Earlier this year, President Obama's Environmental Protection Agency (EPA) announced a draft rule to arbitrarily expand the Clean Waters Act beyond its current applicability to navigable waters and, once again, without any Congressional approval. Under the proposed rule, the EPA would now control access to both intermittent and permanent sources of water; even if that water exists on private property. So, if there's a pond out there that only forms after a rainfall, but is mostly dry the rest of the time, it will now be regulated by the EPA.
The justification being used by the Obama Administration for expanding the Clean Waters Act is that we need to insure access to clean drinking water and available and uncontaminated water sources for farming. However, I believe there is an alternative motive behind this ruling and why the President doesn't want Congress involved, and that is so they can effectively shutdown oil drilling, and especially, hydraulic fracturing; or, what is commonly called fracking.
We all know the old story that oil and water don't mix. But, when it comes to drilling for oil, a lot of water, mixed with clay and lubricants, is needed to cool and lubricate the rotary drilling heads and vacate the hole of any debris as the drill head bores its way through thousands of feet of soil and rock. Now, usually, when the drilling is completed, and oil is found, this "mud" (the water, clay, lubricants, and cleared debris) is no longer needed. But, not in the case of fracking. Once the the drilling reaches the desired depth and sideways location, water is again, mixed with things like sand and chemicals, and is then pumped into the drilled earth at very high pressures. In doing so, the shale rock is fractured and the oil or natural gas, contained within that shale, is released. And the fracking continues until there is no more oil to be extracted.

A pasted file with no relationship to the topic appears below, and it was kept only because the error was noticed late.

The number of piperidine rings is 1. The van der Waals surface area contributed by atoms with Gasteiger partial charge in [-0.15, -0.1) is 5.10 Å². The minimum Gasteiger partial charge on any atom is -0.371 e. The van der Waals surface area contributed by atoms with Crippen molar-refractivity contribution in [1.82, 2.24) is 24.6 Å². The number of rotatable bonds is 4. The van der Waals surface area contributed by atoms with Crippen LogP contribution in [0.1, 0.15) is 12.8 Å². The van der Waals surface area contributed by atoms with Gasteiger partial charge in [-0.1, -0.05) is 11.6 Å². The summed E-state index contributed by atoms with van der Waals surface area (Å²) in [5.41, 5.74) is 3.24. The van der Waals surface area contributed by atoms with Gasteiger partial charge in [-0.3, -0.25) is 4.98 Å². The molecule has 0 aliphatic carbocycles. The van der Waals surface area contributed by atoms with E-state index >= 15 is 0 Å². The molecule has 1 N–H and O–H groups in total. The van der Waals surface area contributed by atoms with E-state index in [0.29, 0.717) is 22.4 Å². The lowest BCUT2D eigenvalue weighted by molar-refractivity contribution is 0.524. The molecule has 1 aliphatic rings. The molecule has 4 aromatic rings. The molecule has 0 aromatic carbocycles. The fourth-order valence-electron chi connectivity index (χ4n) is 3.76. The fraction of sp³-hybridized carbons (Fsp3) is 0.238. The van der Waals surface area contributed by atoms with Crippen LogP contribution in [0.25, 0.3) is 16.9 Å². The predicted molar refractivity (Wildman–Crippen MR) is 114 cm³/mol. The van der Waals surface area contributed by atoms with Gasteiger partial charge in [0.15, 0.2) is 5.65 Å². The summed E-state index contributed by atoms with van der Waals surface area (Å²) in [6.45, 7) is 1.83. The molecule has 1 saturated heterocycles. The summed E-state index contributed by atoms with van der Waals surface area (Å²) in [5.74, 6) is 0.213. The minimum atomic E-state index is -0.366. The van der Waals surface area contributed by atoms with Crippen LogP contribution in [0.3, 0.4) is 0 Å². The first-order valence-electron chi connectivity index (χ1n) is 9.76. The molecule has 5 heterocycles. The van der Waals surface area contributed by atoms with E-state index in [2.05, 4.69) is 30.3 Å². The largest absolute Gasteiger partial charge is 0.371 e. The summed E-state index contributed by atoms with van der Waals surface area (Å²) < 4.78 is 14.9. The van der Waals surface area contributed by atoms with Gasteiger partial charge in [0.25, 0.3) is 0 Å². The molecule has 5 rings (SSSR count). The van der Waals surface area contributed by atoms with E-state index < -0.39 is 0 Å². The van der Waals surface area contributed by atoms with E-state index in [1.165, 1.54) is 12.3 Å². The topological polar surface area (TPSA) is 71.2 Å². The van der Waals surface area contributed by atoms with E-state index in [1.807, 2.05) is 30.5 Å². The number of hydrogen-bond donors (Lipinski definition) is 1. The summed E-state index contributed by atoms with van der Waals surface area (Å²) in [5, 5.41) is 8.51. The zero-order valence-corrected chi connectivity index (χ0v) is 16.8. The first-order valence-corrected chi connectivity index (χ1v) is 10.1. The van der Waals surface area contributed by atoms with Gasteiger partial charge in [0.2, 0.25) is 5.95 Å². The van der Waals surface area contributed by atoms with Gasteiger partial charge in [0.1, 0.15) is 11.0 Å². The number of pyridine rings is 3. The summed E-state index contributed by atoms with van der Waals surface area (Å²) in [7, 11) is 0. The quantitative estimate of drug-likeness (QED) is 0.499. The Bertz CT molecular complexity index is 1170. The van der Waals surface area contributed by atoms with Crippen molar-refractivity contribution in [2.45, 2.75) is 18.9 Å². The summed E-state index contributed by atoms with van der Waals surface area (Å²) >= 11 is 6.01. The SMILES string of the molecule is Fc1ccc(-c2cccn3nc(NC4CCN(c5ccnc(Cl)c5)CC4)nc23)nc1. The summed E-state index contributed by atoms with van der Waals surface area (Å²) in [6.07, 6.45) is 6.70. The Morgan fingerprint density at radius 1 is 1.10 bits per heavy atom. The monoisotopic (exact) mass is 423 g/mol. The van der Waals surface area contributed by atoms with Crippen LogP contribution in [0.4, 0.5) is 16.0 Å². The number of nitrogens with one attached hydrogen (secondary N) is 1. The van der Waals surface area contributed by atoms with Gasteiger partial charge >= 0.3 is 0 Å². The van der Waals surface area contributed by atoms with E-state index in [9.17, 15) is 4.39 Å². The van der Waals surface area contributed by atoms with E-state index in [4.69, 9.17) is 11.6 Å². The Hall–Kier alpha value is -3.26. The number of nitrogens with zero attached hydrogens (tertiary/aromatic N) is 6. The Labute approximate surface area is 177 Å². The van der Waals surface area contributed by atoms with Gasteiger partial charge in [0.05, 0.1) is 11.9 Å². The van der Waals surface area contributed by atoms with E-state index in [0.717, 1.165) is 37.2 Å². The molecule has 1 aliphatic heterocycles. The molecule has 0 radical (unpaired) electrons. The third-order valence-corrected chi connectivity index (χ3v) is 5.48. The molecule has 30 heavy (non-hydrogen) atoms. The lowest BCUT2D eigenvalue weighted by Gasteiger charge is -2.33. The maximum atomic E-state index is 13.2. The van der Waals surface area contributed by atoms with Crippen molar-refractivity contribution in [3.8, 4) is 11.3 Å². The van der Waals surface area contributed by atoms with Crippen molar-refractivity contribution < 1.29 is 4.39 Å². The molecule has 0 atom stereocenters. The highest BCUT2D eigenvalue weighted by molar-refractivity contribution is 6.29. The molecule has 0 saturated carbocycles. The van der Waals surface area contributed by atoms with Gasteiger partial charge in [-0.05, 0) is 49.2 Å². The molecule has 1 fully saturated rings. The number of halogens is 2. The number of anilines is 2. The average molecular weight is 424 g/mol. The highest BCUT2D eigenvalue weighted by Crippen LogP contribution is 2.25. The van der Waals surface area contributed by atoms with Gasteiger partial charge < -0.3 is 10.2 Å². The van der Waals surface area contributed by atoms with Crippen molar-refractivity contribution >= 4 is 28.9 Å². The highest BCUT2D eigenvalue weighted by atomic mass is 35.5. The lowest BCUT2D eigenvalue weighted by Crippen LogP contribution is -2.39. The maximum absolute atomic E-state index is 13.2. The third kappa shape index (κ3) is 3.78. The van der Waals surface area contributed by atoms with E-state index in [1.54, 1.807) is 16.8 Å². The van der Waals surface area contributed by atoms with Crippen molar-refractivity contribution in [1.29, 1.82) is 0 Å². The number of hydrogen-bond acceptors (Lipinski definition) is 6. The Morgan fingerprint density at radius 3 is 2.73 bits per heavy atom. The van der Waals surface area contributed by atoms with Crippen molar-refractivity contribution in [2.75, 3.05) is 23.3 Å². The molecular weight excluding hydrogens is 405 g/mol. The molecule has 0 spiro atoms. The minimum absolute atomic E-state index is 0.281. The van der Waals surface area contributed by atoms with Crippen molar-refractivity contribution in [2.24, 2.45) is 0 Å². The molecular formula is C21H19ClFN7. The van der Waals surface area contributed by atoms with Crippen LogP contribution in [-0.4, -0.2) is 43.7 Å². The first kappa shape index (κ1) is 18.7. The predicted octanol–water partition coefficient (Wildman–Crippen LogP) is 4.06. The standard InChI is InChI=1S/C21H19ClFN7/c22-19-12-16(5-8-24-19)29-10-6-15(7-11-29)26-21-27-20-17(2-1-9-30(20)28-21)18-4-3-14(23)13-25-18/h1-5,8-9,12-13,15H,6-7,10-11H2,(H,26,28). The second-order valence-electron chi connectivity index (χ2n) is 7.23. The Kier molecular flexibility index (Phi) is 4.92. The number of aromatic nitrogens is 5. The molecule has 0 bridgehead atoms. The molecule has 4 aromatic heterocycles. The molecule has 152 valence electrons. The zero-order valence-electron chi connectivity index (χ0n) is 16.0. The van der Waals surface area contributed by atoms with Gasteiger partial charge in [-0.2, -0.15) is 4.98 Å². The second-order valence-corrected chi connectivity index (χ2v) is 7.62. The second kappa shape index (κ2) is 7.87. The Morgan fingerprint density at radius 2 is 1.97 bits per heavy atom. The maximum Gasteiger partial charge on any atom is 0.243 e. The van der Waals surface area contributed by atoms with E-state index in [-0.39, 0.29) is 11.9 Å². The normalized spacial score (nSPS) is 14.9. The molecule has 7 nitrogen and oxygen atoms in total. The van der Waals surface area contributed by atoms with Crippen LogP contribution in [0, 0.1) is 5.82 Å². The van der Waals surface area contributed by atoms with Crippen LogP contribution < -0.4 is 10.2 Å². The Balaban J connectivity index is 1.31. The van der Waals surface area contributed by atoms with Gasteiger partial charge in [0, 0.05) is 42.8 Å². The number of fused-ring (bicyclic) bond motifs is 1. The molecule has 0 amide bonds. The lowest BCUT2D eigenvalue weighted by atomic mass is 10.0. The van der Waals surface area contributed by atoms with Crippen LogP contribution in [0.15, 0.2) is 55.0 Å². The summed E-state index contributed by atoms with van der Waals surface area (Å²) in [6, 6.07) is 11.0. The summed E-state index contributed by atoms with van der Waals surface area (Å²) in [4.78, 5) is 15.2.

So, I think it is highly likely that Obama will use the expansion of the Clean Waters Act to minimize any access to water for the purpose of fracking, or even, simply drilling for oil. Unfortunately, oil and gas aren't the only operations that require water. Coal, too, requires water to cool and lubricate its drilling bits. So, I wouldn't doubt that the denial of access to water for all three of these fossil fuel operations is one of the first things that the EPA will do with their new found powers. I also would expect that, when the EPA is taken to court over the expansion of the Clean Waters Act, Obama will, once again, find himself on the losing end of trying to legislate without Congress.
Clean Water Act proposal would protect more water sources in West: http://www.latimes.com/nation/la-na-epa-waters-20140326-story.html
Drowning our property rights: EPA's misuse of the Clean Water Act: http://thehill.com/opinion/op-ed/218663-drowning-our-property-rights-epas-misuse-of-the-clean-water-act
Explained: Oil and Gas Development Using High Volume Hydraulic Fracturing: http://www.watershedcouncil.org/learn/hydraulic-fracturing/
Explained: Oil Drilling: http://www.scienceclarified.com/Mu-Oi/Oil-Drilling.html